Representative BART GORDON (Democrat, Tennessee): You have to keep in mind that NASA plays a very important role here. Probably 75 percent of the information that we get about global warming here in the United States is under NASA's jurisdiction, and much of that is not replicated anywhere else in the world.

KESTENBAUM: Gordon says he was shocked by Griffin's comments, but he doesn't think Griffin should resign.

Rep. GORDON: You know, I don't. I have respect for him. I think that he is a good administrator. And I have to think that Mr. Griffin, once reflecting on this, will have a different opinion.

KESTENBAUM: A spokesman for NASA said Griffin did not have any additional comments to make.

David Kestenbaum, NPR News.

INSKEEP: By the way, when the Associated Press talked to the NASA spokesman, the spokesman blamed NPR for asking Michael Griffin questions about climate change. You can decide for yourself: You can hear the interview again at

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NASA Chief Questions Urgency of Global Warming

NASA administrator Michael Griffin testifies before a House committee in March. i i

NASA administrator Michael Griffin testifies before a House committee in March. Karen Bleier/AFP/Getty Images hide caption

itoggle caption Karen Bleier/AFP/Getty Images
NASA administrator Michael Griffin testifies before a House committee in March.

NASA administrator Michael Griffin testifies before a House committee in March.

Karen Bleier/AFP/Getty Images

NASA administrator Michael Griffin defends the space agency's programs, including plans for a permanent moon base and manned missions to Mars. He also says that while NASA studies climate change, the agency has no authorization to "take actions to affect climate change in either one way or another."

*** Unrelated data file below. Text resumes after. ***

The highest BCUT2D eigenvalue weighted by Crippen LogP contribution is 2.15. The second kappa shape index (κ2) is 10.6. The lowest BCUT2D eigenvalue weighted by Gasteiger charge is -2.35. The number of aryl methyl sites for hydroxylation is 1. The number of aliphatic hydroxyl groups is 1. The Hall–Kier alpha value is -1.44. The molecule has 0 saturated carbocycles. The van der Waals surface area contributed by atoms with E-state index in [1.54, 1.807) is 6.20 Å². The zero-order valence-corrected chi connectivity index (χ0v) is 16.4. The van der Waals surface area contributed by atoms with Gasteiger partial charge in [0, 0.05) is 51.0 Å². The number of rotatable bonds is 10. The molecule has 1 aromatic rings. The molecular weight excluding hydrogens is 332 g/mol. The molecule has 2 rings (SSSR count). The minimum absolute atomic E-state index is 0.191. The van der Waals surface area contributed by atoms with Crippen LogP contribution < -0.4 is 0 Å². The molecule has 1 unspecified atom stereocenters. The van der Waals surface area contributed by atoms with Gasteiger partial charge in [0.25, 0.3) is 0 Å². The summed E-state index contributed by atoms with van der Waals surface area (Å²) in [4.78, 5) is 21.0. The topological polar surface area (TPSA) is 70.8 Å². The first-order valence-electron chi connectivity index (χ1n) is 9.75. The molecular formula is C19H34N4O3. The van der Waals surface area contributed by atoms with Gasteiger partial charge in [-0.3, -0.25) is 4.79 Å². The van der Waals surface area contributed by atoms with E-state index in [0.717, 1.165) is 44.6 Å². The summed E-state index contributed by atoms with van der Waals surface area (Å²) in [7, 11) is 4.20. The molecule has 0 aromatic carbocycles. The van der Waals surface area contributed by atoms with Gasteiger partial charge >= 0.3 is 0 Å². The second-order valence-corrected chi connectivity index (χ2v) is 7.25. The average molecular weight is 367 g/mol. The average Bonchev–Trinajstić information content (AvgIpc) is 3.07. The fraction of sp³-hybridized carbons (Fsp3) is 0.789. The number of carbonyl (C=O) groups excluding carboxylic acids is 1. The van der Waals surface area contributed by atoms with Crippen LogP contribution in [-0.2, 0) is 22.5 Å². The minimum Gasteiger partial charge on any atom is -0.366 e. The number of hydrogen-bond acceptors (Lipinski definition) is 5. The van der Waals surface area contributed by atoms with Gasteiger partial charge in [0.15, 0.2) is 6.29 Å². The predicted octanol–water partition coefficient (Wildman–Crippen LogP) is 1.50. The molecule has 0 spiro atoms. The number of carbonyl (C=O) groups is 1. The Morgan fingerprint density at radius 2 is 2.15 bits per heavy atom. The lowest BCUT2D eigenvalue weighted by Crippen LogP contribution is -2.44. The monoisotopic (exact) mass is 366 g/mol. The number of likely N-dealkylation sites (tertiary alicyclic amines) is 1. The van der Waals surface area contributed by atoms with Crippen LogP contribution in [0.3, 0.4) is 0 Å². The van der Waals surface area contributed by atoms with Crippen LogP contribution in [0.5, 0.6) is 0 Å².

The following are excerpts from Griffin's conversation with Steve Inskeep, edited for clarity:

It has been mentioned that NASA is not spending as much money as it could to study climate change — global warming — from space. Are you concerned about global warming?

I'm aware that global warming exists. I understand that the bulk of scientific evidence accumulated supports the claim that we've had about a one degree centigrade rise in temperature over the last century to within an accuracy of 20 percent. I'm also aware of recent findings that appear to have nailed down — pretty well nailed down the conclusion that much of that is manmade. Whether that is a longterm concern or not, I can't say.

Do you have any doubt that this is a problem that mankind has to wrestle with?

I have no doubt that ... a trend of global warming exists. I am not sure that it is fair to say that it is a problem we must wrestle with. To assume that it is a problem is to assume that the state of Earth's climate today is the optimal climate, the best climate that we could have or ever have had and that we need to take steps to make sure that it doesn't change. First of all, I don't think it's within the power of human beings to assure that the climate does not change, as millions of years of history have shown. And second of all, I guess I would ask which human beings — where and when — are to be accorded the privilege of deciding that this particular climate that we have right here today, right now is the best climate for all other human beings. I think that's a rather arrogant position for people to take.

Is that thinking that informs you as you put together the budget? That something is happening, that it's worth studying, but you're not sure that you want to be battling it as an army might battle an enemy?

Nowhere in NASA's authorization, which of course governs what we do, is there anything at all telling us that we should take actions to affect climate change in either one way or another. We study global climate change, that is in our authorization, we think we do it rather well. I'm proud of that, but NASA is not an agency chartered to, quote, battle climate change.